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Visiting US representative warns of dependence on China

By Joseph Yeh--A visiting United States congresswoman yesterday expressed concern over Taiwan's over-reliance on China economically, saying the dependence may come at the expense of Taiwanese interests.

“I believe the relations between Taiwan and China are for the Taiwanese to decide,” said Ileana Ros-Lehtinen, the chairwoman of the House Committee on Foreign Affairs, in Taipei.

Ros-Lehtinen however said she was worried that if Taiwan continues to economically engage with the mainland, the island could be forced to “sacrifice a lot” in order to maintain such relations.

The chairwoman said that Beijing is increasingly using military intimidation against Taiwan, and that the communist country has repeatedly ignored the rule of law, democracy and separation of powers, as well as censored the Internet.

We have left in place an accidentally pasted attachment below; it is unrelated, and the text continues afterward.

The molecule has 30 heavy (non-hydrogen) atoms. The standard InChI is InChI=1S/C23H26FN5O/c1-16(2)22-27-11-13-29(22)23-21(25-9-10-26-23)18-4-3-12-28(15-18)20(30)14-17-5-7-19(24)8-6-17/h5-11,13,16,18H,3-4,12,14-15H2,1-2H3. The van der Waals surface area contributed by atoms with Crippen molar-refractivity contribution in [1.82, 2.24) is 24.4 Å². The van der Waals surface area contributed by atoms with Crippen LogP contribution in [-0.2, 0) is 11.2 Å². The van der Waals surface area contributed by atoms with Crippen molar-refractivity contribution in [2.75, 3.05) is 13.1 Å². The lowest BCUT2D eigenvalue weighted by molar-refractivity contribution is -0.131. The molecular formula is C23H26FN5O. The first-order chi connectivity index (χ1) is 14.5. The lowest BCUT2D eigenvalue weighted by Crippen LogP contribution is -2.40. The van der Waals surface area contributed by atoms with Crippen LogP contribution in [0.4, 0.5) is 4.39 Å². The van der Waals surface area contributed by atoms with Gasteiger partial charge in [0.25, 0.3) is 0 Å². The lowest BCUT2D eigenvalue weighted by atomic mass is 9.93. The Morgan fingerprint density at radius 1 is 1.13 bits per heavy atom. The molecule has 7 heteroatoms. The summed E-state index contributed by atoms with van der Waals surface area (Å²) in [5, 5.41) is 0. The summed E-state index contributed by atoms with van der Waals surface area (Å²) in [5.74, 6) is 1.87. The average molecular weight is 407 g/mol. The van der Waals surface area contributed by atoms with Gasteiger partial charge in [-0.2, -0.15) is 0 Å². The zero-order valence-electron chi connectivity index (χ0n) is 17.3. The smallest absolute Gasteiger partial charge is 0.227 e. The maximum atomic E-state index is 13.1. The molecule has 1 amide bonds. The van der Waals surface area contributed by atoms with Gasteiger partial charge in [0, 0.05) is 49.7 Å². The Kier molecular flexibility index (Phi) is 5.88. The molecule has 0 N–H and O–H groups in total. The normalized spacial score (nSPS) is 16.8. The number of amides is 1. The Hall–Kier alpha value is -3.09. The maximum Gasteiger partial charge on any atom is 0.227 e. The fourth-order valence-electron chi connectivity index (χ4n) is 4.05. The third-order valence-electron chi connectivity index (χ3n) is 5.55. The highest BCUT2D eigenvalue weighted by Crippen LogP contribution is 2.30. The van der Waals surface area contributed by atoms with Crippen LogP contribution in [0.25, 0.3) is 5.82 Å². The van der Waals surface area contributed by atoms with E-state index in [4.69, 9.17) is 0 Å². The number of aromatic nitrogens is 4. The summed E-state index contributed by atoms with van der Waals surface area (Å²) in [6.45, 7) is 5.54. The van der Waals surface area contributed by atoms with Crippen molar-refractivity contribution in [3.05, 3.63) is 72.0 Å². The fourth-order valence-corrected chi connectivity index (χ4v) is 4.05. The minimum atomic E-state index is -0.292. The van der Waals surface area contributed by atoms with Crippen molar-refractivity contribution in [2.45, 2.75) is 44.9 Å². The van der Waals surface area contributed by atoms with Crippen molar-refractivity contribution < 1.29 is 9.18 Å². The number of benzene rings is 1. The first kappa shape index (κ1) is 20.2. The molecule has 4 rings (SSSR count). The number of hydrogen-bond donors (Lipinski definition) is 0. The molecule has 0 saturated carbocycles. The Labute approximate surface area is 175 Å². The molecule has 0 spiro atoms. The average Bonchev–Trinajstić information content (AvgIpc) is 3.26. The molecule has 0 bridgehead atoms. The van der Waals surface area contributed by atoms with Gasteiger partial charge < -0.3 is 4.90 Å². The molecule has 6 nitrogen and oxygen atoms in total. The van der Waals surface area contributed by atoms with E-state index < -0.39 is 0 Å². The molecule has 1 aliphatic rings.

These democratic values, however, are shared by Taiwan and the U.S., she added.

With increasingly closer economic engagements between the two side of the Strait, the U.S. politician warned that Taiwan “may run the risk of sacrificing these principles that have set you apart from many neighboring countries in Asia” just in the name of economic gain.

Ros-Lehtinen made the remarks in response to questions raised by students on cross-strait relations at a roundtable for local youth in Taipei yesterday.

The discussion, organized by the U.S.-based Formosa Foundation, was also joined by two U.S. Congresspeople Jean Schmidt and Thaddeus McCotter.

During the roundtable, Ros-Lehtinen reiterated Washington's long-held stance in abiding by the Taiwan Relations Act to provide weapons to meet Taiwan's defense needs.

U.S. Congress will continue to push for sales of advanced weapons to Taiwan to meet its defense needs, including the F-16C/D jet fighters or more advanced models such as the F-35, she noted.

The chairwoman, leading a 21-member Congressional group from across party lines, arrived in Taiwan on a military charter flight on May 20 for a three-day visit to attend President Ma Ying-jeou's inauguration.

The delegation was expected to leave Taiwan yesterday afternoon.

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